The weather had been unusually cold, so when we got back from the shopping trip I figured since it wasn’t snowing, now was a great time to go. It had been raining a little and clouds were enveloping the mountains. It’s sunny 300+ days of the year in Colorado, so this overcast weather and fog is a little unusual. The gray light made the mountains, even the foothills and ridges that were almost the only thing visible, seem more austere. Having learned from last time about road vs trail paces, even on fairly flat trails that aren’t that technical, I didn’t set a pace target and just ran easy for an hour.
It was a little cold initially, and I was glad I got my Blue Sky Smartwool hat (fabulous, thin, and non-scratchy!) and both my fleece pullover and pants covered by my windbreaker jacket and pants. The shoes felt very close to the ground in just the way I had hoped. (Although the ability of rocks to hurt my feet through the fairly thick rubber soles surprised me!) They felt light but significantly protected my feet from (most) rocks. They stuck with my feet wonderfully, in the way dress flats never do. (If I run in my new Steve Madden flats, my feet start cramping from whatever it is that my feet have to do to keep the shoes on my feet.) It was nothing earth-shattering. It just was.
After a while, I started kind of liking feeling the rocks from time to time. Made me think of those rock beds in some Chinese parks and apartment building commons, for walking over for foot health. I don’t remember what exactly the health benefit is supposed to be, if it ever was explained to me. But in a way, it was nice to feel something under my feet. It made me think of running down dirt roads around my grandfather’s house as a kid. And of running across the lawn full of soft moss at our summer house, and of barefoot walking the rocky doubletrack trail between our summer house and the nearby public beach, which had better sand than our private beach. And that made me think of feeling the lacquer-like layers of linseed oil on the inside of our wooden rowboat as I rowed across the sparkling lake, oars slowly creating calluses on my hands. The feeling of the old, weather-beaten wood planks of our little pier, floating on painted oil drums.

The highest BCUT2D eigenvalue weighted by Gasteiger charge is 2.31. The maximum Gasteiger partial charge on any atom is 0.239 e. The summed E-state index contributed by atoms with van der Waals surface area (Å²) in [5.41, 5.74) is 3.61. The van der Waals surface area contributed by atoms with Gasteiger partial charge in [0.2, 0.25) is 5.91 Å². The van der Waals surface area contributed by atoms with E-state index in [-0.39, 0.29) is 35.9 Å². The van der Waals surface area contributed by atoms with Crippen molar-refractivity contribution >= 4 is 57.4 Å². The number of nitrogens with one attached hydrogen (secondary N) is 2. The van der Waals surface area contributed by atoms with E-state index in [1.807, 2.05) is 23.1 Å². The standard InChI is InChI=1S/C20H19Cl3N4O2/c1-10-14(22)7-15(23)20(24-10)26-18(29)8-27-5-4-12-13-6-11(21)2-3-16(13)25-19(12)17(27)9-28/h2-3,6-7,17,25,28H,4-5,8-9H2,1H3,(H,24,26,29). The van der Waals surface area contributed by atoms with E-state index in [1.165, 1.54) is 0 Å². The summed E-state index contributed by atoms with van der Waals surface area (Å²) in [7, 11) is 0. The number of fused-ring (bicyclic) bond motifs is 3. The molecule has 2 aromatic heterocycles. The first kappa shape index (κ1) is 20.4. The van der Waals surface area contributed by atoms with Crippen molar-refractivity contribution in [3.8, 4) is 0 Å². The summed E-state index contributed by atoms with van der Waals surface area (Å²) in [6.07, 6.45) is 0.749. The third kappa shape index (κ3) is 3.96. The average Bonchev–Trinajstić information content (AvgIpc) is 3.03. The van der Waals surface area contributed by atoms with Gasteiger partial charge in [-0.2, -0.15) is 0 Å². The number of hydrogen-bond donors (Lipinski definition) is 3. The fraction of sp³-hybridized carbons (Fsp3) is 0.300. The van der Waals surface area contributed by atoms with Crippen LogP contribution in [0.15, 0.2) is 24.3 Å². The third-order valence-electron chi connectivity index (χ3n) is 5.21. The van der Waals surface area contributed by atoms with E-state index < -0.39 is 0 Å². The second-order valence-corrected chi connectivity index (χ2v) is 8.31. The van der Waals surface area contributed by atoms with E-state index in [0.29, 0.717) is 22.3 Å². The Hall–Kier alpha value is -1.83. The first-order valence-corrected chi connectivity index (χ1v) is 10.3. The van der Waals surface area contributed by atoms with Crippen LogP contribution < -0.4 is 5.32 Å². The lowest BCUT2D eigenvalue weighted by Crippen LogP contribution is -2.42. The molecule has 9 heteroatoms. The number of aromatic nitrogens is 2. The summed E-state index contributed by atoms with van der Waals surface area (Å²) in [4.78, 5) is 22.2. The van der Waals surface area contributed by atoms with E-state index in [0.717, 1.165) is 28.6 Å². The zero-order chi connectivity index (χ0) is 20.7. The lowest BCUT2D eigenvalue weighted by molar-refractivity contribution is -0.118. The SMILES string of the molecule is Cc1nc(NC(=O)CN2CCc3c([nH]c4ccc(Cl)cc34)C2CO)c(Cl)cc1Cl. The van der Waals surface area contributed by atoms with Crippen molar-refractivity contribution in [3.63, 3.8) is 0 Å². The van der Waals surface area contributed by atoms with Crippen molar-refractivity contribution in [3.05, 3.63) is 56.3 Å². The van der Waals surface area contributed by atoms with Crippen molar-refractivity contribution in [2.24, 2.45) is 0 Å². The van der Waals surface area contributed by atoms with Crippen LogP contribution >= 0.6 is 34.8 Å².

Other summer foot memories are wading rocky creeks, trying to scope out which rocks are slippery from all the algae and which are good for stepping on. Warm, hot, even burning sand on a beach. Cold water, wet sand. Salt spray in my mouth. I guess at least for me, feeling the environment I am relaxing in in a tactile way – not always in a positive way – has become important. So it makes sense that I just like the minimalist idea because of the low-to-the-ground feel. The Pace Gloves feel a lot like gloves – they are very responsive, hugging and protecting my feet, yet letting me feel the rocks I’m stepping on. I can feel the difference between harder and softer portions of the trail. The mud spots feel squishy rather than just slippery or like I’m pushing the mud away with a rock or a plank. I like it.
And then I see them, alongside a softer section of the trail – the first wildflowers I’ve spotted this year. Bright yellow in the gray light. Several clusters of them! I had to stop and enjoy them, pace data be damned. I wish I knew what they were, simply because I like knowing what I’m running among. I don’t stop for long, just long enough to stop and really see. I didn’t think this run would have any special beauty moments because of the weather – but I didn’t count on flowers. I run home, feeling at home in my shoes and on my trail.